Paid for by the NHS, treated privatelyBMJ 2015; 350 doi: https://doi.org/10.1136/bmj.h3109 (Published 10 June 2015) Cite this as: BMJ 2015;350:h3109
- John Appleby, chief economist, King’s Fund, London, UK
Central to the 1990 reforms of the NHS was the idea that by separating purchasers of care from providers, with the purchasers holding the money (but no services) and the providers services (but no money), the transactions that would need to take place would drive up quality and efficiency.1 Health authorities would be active purchasers of care on behalf of their resident populations. And in this “internal market” there would be freedom to shop around for the best deals from any organisation willing to supply, whether state owned or independent sector.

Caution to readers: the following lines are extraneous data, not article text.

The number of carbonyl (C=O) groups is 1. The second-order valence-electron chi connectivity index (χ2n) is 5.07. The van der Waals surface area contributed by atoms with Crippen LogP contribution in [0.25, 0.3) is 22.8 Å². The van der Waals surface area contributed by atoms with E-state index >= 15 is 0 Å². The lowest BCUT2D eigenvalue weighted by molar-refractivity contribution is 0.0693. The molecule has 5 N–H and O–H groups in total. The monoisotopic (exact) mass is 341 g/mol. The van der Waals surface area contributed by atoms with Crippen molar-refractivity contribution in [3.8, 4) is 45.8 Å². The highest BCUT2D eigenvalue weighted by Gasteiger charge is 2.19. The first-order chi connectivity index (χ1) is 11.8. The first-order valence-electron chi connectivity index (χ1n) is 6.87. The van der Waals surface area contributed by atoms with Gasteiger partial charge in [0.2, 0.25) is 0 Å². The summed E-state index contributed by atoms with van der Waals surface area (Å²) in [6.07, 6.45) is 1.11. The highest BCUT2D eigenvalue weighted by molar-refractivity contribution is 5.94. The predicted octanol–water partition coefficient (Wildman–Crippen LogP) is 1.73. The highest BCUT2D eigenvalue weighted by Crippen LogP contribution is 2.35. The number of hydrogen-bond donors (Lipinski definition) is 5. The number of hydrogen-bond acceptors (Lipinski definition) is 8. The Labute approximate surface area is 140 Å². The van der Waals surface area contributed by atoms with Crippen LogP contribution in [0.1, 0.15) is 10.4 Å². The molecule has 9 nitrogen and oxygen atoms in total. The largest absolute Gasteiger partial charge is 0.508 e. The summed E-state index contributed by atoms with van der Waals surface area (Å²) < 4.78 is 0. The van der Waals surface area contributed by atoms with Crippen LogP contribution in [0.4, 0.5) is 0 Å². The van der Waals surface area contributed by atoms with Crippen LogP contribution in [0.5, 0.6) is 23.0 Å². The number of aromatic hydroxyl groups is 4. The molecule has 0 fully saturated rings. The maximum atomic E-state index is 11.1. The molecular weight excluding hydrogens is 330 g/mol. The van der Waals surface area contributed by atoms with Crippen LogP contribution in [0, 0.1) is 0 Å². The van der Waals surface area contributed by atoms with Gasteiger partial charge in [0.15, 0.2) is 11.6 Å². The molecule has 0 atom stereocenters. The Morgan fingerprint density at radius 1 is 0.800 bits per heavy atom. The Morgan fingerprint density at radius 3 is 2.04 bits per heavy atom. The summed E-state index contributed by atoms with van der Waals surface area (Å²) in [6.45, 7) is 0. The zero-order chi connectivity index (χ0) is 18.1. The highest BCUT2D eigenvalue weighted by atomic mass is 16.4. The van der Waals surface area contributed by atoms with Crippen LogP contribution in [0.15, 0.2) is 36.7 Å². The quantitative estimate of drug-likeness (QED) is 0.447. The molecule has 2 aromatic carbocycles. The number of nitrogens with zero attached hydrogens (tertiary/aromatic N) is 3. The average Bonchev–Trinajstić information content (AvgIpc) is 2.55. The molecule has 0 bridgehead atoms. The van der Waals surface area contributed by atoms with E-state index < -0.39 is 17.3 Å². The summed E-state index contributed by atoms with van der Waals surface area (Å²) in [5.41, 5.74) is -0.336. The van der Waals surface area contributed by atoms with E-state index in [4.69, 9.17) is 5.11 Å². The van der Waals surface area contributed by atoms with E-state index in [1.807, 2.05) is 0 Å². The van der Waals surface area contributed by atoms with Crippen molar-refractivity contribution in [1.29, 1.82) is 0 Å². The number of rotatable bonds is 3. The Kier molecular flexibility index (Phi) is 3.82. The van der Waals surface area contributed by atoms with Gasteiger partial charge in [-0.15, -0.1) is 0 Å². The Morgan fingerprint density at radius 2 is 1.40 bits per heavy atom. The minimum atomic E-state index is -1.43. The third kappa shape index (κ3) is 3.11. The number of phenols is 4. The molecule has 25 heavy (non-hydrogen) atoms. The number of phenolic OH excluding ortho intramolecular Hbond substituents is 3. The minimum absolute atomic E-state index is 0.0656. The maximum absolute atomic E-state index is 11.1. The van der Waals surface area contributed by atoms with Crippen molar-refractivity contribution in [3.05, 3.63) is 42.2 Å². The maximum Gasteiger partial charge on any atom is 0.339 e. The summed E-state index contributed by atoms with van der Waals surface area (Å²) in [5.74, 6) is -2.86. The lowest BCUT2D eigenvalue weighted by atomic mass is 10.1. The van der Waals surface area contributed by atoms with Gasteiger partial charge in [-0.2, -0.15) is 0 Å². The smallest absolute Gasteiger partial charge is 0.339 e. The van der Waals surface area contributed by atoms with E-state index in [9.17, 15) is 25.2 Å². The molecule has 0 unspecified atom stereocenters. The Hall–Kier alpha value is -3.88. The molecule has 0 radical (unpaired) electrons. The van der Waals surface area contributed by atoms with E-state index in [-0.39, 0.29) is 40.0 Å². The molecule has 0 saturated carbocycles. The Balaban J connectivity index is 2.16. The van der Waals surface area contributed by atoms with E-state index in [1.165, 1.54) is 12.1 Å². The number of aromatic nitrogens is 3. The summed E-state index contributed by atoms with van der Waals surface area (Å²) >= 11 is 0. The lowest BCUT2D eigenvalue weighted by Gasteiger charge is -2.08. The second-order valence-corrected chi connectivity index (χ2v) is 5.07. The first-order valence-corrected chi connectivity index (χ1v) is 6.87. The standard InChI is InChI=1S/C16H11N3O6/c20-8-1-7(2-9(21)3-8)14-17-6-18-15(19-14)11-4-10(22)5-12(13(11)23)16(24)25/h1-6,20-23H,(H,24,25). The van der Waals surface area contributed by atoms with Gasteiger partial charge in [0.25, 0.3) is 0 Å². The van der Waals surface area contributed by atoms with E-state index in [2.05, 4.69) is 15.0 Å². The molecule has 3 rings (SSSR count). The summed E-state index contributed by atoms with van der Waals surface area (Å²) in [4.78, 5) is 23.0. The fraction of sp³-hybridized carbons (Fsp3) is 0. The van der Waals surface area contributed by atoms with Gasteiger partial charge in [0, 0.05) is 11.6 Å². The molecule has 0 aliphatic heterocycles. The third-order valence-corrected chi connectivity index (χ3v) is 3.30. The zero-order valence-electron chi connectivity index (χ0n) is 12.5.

There have been several reboots of the original idea since then. Internal market 2.0 from the 2002 Labour administration emphasised patient choice and encouraged more private …
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